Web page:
Thursday, May 27, 2010
Robin Hood is under siege. Critics have gone medieval over its length, its indifference to fact, its morose direction, Russell Crowe's dour archer with a Welsh-today, Scot-tomorrow accent... et cetera. While I've seen worse than a 44% rating on Rotten Tomatoes, it seems like a lot of support is coming from critics who appreciated the action sequences, and a lot of flamery from critics who wished those action sequences weren't so far apart. Not good.
What do I say? Dark isn't drab. Nolan's Batman franchise is dark; Scott's Robin Hood, like Gladiator before it, is drab. Grey pallette, grey characters, grey, depressing story. Crowe's merry man is unrelentingly grim, and so too are we, because we know everything he does about the situation, plus a whole lot more, all of it worse than even he imagines. Moments of humour--rare, and book-ended by tragedy or guilt--are shouldered by supporting characters, none of whom have a full grasp of events. If they did (we're forced to conclude), they'd have nothing to be joyful about. Just like we don't.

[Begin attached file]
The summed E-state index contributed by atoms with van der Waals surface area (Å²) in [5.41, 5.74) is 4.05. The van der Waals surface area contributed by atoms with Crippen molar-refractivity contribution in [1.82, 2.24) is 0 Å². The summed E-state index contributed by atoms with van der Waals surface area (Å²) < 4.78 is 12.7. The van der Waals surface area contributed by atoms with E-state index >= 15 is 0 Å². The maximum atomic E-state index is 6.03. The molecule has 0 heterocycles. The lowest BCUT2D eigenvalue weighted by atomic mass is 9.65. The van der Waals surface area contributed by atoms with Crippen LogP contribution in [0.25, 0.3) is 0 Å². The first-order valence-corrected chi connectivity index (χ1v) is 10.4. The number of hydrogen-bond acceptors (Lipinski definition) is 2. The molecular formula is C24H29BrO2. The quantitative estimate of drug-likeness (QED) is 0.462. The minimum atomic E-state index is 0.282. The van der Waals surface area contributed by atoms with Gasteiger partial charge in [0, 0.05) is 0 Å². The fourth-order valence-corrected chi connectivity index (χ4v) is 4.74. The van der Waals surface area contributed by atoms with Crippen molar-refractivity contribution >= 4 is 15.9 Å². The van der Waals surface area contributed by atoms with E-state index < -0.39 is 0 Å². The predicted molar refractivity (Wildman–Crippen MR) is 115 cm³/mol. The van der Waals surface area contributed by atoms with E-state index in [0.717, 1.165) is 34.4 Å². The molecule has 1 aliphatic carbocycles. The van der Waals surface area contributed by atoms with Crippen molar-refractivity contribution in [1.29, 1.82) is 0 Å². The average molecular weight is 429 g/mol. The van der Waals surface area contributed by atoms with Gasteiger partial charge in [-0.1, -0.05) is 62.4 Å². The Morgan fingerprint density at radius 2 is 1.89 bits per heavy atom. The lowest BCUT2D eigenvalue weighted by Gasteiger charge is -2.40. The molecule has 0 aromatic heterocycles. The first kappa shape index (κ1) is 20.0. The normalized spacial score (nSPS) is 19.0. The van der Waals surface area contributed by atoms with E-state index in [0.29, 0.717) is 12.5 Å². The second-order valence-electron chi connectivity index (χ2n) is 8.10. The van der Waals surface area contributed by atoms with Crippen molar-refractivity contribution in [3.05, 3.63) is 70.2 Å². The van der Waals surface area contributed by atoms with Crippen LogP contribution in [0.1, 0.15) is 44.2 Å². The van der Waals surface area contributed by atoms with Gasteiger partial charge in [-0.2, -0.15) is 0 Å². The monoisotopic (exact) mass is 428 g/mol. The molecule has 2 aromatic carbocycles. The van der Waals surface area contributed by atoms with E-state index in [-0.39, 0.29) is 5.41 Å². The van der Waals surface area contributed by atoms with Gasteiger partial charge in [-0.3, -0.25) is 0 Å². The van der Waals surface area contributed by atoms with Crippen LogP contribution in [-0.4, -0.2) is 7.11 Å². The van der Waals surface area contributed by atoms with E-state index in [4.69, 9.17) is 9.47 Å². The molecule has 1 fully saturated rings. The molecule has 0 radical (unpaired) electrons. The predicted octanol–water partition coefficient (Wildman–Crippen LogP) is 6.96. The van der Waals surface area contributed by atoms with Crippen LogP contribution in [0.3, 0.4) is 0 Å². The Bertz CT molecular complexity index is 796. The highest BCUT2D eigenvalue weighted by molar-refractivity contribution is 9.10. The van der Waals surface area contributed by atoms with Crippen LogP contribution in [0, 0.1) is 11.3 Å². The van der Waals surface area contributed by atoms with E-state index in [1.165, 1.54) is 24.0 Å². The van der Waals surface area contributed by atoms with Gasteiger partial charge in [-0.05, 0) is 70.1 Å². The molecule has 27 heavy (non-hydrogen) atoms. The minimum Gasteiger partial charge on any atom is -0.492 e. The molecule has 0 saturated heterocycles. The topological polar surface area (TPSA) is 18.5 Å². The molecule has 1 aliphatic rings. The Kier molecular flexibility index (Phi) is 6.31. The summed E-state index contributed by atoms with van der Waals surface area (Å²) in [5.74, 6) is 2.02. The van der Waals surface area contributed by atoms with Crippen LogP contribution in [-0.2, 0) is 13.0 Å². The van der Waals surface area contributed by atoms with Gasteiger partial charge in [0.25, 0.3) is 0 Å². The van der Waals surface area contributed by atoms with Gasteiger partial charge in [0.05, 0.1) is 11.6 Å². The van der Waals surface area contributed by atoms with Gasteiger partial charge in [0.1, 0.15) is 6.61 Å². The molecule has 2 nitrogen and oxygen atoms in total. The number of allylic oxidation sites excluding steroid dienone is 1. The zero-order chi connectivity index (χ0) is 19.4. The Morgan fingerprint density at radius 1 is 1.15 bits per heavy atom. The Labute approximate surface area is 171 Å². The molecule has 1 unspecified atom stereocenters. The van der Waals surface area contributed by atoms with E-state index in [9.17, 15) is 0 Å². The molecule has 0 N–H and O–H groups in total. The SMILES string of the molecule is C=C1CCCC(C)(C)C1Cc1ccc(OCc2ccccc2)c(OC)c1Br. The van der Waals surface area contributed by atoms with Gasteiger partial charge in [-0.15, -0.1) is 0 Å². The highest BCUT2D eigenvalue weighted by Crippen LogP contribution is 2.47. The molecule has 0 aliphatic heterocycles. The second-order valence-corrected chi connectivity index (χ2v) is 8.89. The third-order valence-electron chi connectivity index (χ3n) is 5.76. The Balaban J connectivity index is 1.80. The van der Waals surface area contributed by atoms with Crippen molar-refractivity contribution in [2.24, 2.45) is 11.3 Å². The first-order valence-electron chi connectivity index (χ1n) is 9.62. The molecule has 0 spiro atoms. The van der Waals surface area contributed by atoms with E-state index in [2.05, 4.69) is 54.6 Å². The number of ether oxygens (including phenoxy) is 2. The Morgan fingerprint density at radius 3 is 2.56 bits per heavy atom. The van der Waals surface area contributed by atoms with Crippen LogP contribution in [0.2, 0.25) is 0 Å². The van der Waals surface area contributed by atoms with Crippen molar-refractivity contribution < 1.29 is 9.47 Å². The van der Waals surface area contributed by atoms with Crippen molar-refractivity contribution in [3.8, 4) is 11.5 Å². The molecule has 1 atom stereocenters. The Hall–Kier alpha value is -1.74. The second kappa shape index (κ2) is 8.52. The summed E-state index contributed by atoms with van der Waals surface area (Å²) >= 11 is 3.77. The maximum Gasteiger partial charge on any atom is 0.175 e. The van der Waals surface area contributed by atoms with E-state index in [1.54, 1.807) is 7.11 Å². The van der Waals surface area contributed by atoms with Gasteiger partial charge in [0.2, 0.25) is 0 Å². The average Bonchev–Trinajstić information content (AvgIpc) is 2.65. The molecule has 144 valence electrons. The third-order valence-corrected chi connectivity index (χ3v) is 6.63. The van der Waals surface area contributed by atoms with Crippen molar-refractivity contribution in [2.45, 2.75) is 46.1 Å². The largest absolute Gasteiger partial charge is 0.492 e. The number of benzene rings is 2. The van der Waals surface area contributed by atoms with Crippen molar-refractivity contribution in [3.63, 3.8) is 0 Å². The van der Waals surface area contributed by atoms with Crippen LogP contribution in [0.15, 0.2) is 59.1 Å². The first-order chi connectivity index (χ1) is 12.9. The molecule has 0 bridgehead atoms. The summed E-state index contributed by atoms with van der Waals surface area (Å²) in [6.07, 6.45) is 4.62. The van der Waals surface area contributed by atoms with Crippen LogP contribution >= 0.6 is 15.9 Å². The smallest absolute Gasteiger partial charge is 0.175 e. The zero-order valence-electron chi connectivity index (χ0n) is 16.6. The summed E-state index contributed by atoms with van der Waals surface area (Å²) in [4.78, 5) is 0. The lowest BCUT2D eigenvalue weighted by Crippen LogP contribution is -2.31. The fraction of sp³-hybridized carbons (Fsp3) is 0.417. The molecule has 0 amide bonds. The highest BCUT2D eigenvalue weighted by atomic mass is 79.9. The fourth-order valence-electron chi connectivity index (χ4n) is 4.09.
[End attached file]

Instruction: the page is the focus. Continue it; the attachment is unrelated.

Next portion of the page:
Now that my own quiver's empty, I'll point out something good about Robin Hood: the opening intertitles. I dug the throw-back feel of these screens, which prepped us, silent-movie style, for a familar tale delivered in new and spectacular fashion:
"This is the story of his return home, where, for defending the weak against the strong, he will be condemned to live outside the law."
My movie-going companion bitched about this, calling it a spoiler, but for me, it added power to a film for which predictability is both a blessing and curse. Robin Hood's ground is well-trod--like any remake, reboot, or revisioning of classic material, from Superman to Sophocles to James Bond, half the joy's in seeing how a new generation adapts the material. Robin Hood's opening intertitle acknowledges that the Robin Hood legend is part of our shared popular history; it brings us together and, for a few seconds, reminds us that we are witnessing a retelling of something bigger.
Many silent films open this way--with a brief summation of what's to come, or even, in the case of comedic shorts, a thematic platitude that sums up the absurdity ahead of time. For better (and worse), silent scriptwriters and directors assumed a common background among their audiences, and so seemed less afraid to begin with a shared idea, attitude, or understanding of facts.
Robin Hood isn't great filmmaking. But it could be a portent, if only because it assumes people of various socio-economic backgrounds, nationalities, ethnicities and ages share a common knowledge of the Robin Hood tale.